Of course, Fortin didn’t know a word of Spanish at the time. A year after making the move, he’s fluent—and he’s helping homeschoolers get fluent with the Homeschool Spanish Academy he birthed during his Guatemalan adventures with the Lord.
The story of Homeschool Spanish Academy begins when Fortin, a former U.S. Marine Corps sergeant and Trinity University graduate, received a prophetic word from an old Bible study friend. The prophecy encouraged Fortin to quit his 9-to-5 job and move to Jocotenago, Guatemala to minister at The Scheel Center, a school in one of the city’s most desperate neighborhoods.
Fortin respectfully declined. But God was relentless in His pursuit. “Less than three weeks later, I changed my mind,” Fortin recalls. “Every excuse I had for not going down just evaporated. It was as if the Lord was leading me there, so I obeyed.”
Again, Fortin didn’t know a word of Spanish at the time, other than maybe “hello” and “goodbye,” and he was about to take on the leadership position of a school where the students and staff didn’t speak a word of English. Fortin enrolled in online Spanish lessons a month before he left for Guatemala in Dec. 2009, and learned enough in those few short weeks to make it from the airport to his new home. He could understand and hold conversations in Spanish.
“That was five weeks,” Fortin says. “I thought to myself: What can somebody do with five months, or a year?” As Fortin pondered that question, the Lord birthed a concept that would connect homeschool students in the U.S. with Spanish instructors in Guatemala via the Internet. Fortin reached out to his own online Spanish teacher, María José Perez, to help him launch the business.
The program, which leverages Fortin’s IT skills, offers students a more immersive experience than textbook study alone because of the interaction with native Guatemalans who are actually in Guatemala. As Fortin sees it, Guatemalan Spanish is ideal for instruction because it is notably clearer than other Latin American dialects.
With almost 30 years of Spanish instructing experience, Perez and her mother-in-law have developed the entire curriculum for the Homeschool Spanish Academy. From day one, students are engaged in Spanish conversations with real Spanish speakers.
Just one month after starting Homeschool Spanish Academy, 15-year-old Houston homeschooler Cody Dupree learned his alphabet and Spanish pronunciation. “I didn’t have any previous foreign language experience, except for two week-long trips to Mexico,” Dupree says. “It was nice to have an instructor to talk to face-to-face. This is a great way to learn Spanish, especially if you stay on course with it. And this is great for homeschoolers who need high school foreign language credits.”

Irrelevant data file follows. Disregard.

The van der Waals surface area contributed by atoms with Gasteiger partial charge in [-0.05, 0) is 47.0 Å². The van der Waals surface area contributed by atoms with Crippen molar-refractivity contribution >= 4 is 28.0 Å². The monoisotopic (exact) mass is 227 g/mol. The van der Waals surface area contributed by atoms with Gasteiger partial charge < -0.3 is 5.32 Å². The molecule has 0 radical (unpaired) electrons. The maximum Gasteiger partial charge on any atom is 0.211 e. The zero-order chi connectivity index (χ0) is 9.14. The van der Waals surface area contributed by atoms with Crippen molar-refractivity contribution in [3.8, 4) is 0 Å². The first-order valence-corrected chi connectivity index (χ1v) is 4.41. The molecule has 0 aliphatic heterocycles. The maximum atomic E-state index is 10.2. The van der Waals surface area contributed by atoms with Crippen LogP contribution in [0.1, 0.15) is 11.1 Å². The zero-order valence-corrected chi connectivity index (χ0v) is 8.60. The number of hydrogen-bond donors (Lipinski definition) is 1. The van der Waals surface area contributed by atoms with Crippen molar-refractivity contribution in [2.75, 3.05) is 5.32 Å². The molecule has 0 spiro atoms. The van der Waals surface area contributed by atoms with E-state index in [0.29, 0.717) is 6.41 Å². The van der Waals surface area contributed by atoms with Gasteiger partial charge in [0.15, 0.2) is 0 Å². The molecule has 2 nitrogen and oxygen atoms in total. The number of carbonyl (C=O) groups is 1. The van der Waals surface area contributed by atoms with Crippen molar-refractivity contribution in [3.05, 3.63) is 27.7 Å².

The Homeschool Spanish Academy curriculum builds cumulatively, starting with a basic language foundation. From there, there are four options for instruction: Traditional, Christ-Centered, Unschooling and Mixed. The program is broken into modules. Each module consists of 16 classes, which can be scheduled and paced to fit an individual student’s need.
“Students can schedule one class a week, or have one every day,” Perez says. “It all depends on their rate of learning.” Fortin is committed in to employing only the best instructors. Perez’s family is a minor stakeholder in the company, which helps to ensure the highest quality instruction.
All the program requires is a computer and an Internet connection. Homeschool Spanish Academy relies on proprietary software for video and audio connections between instructors and students. Students have one-on-one conversations via video and text interface. Homeschoolers is the academy’s core market, but Fortin says the program is also gaining ground with businessmen, travelers, high school and college students.
“This has been a once in a lifetime opportunity that I never would have taken if I didn’t trust in God’s calling,” Fortin says. “In every aspect of this journey, there was doubt and worry about going to a new place, trying something new, learning a new language, meeting new people, concerns about finances and safety, and questions about community. At many points, I just had to give up all my worries and put it in the Lord’s hands. And not surprisingly, in every detail, God has provided unbelievably!”
What do you think of cross-border homeschooling models like this one?